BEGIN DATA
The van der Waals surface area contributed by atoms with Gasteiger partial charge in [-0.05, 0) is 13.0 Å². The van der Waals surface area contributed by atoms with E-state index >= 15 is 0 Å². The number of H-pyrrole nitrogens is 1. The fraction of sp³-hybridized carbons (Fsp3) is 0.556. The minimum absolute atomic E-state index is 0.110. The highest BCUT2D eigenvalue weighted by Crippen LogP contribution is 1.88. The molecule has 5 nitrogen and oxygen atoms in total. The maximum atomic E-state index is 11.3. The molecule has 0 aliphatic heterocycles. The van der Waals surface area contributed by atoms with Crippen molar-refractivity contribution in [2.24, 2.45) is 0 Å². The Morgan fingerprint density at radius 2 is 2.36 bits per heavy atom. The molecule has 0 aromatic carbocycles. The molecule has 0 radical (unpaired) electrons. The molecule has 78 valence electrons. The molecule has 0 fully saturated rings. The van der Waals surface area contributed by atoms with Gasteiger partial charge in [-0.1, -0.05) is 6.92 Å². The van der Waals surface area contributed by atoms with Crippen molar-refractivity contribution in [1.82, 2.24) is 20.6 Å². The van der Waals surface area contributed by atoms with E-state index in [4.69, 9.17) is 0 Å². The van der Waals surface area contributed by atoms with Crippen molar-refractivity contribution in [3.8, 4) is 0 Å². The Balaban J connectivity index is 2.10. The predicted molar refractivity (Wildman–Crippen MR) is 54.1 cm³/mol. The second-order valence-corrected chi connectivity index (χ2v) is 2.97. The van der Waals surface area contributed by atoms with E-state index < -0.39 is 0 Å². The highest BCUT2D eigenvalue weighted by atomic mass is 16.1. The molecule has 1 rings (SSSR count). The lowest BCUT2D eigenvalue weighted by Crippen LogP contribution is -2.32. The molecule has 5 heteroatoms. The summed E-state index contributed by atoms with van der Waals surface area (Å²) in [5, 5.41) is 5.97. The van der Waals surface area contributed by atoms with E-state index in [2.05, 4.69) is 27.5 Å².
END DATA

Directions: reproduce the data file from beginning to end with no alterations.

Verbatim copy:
The van der Waals surface area contributed by atoms with Gasteiger partial charge in [-0.05, 0) is 13.0 Å². The van der Waals surface area contributed by atoms with E-state index >= 15 is 0 Å². The number of H-pyrrole nitrogens is 1. The fraction of sp³-hybridized carbons (Fsp3) is 0.556. The minimum absolute atomic E-state index is 0.110. The highest BCUT2D eigenvalue weighted by Crippen LogP contribution is 1.88. The molecule has 5 nitrogen and oxygen atoms in total. The maximum atomic E-state index is 11.3. The molecule has 0 aliphatic heterocycles. The van der Waals surface area contributed by atoms with Crippen molar-refractivity contribution in [2.24, 2.45) is 0 Å². The Morgan fingerprint density at radius 2 is 2.36 bits per heavy atom. The molecule has 0 aromatic carbocycles. The molecule has 0 radical (unpaired) electrons. The molecule has 78 valence electrons. The molecule has 0 fully saturated rings. The van der Waals surface area contributed by atoms with Gasteiger partial charge in [-0.1, -0.05) is 6.92 Å². The van der Waals surface area contributed by atoms with Crippen molar-refractivity contribution in [1.82, 2.24) is 20.6 Å². The van der Waals surface area contributed by atoms with E-state index in [4.69, 9.17) is 0 Å². The van der Waals surface area contributed by atoms with Crippen molar-refractivity contribution in [3.8, 4) is 0 Å². The Balaban J connectivity index is 2.10. The predicted molar refractivity (Wildman–Crippen MR) is 54.1 cm³/mol. The second-order valence-corrected chi connectivity index (χ2v) is 2.97. The van der Waals surface area contributed by atoms with E-state index < -0.39 is 0 Å². The highest BCUT2D eigenvalue weighted by atomic mass is 16.1. The molecule has 1 rings (SSSR count). The lowest BCUT2D eigenvalue weighted by Crippen LogP contribution is -2.32. The molecule has 5 heteroatoms. The summed E-state index contributed by atoms with van der Waals surface area (Å²) in [5, 5.41) is 5.97. The van der Waals surface area contributed by atoms with E-state index in [2.05, 4.69) is 27.5 Å².